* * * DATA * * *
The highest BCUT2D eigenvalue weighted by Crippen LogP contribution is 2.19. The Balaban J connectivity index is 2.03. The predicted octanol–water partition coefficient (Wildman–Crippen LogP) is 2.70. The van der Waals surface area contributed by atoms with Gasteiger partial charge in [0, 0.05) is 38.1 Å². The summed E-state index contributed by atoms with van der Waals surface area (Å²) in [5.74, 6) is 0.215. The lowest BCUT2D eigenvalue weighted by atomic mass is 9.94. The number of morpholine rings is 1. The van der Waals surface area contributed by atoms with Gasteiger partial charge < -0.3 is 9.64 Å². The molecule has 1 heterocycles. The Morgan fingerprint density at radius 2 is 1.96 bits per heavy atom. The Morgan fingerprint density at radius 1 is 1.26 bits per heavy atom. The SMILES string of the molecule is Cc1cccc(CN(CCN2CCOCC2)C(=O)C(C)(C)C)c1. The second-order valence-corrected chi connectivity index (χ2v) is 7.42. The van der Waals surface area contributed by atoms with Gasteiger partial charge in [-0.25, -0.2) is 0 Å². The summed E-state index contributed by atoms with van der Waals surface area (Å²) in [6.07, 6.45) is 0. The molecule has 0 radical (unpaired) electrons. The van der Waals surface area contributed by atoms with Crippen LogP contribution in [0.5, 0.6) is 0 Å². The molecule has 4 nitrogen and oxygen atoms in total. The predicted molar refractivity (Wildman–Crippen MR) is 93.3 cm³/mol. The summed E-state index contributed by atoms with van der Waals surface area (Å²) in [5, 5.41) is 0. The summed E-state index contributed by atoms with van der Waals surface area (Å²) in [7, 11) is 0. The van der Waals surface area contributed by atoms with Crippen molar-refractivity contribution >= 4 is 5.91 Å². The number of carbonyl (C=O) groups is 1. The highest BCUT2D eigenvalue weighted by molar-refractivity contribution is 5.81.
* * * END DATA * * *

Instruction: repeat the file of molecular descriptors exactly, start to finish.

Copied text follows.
The highest BCUT2D eigenvalue weighted by Crippen LogP contribution is 2.19. The Balaban J connectivity index is 2.03. The predicted octanol–water partition coefficient (Wildman–Crippen LogP) is 2.70. The van der Waals surface area contributed by atoms with Gasteiger partial charge in [0, 0.05) is 38.1 Å². The summed E-state index contributed by atoms with van der Waals surface area (Å²) in [5.74, 6) is 0.215. The lowest BCUT2D eigenvalue weighted by atomic mass is 9.94. The number of morpholine rings is 1. The van der Waals surface area contributed by atoms with Gasteiger partial charge < -0.3 is 9.64 Å². The molecule has 1 heterocycles. The Morgan fingerprint density at radius 2 is 1.96 bits per heavy atom. The Morgan fingerprint density at radius 1 is 1.26 bits per heavy atom. The SMILES string of the molecule is Cc1cccc(CN(CCN2CCOCC2)C(=O)C(C)(C)C)c1. The second-order valence-corrected chi connectivity index (χ2v) is 7.42. The van der Waals surface area contributed by atoms with Gasteiger partial charge in [-0.25, -0.2) is 0 Å². The summed E-state index contributed by atoms with van der Waals surface area (Å²) in [6.07, 6.45) is 0. The molecule has 0 radical (unpaired) electrons. The van der Waals surface area contributed by atoms with Crippen LogP contribution in [0.5, 0.6) is 0 Å². The molecule has 4 nitrogen and oxygen atoms in total. The predicted molar refractivity (Wildman–Crippen MR) is 93.3 cm³/mol. The summed E-state index contributed by atoms with van der Waals surface area (Å²) in [5, 5.41) is 0. The summed E-state index contributed by atoms with van der Waals surface area (Å²) in [7, 11) is 0. The van der Waals surface area contributed by atoms with Crippen molar-refractivity contribution >= 4 is 5.91 Å². The number of carbonyl (C=O) groups is 1. The highest BCUT2D eigenvalue weighted by molar-refractivity contribution is 5.81.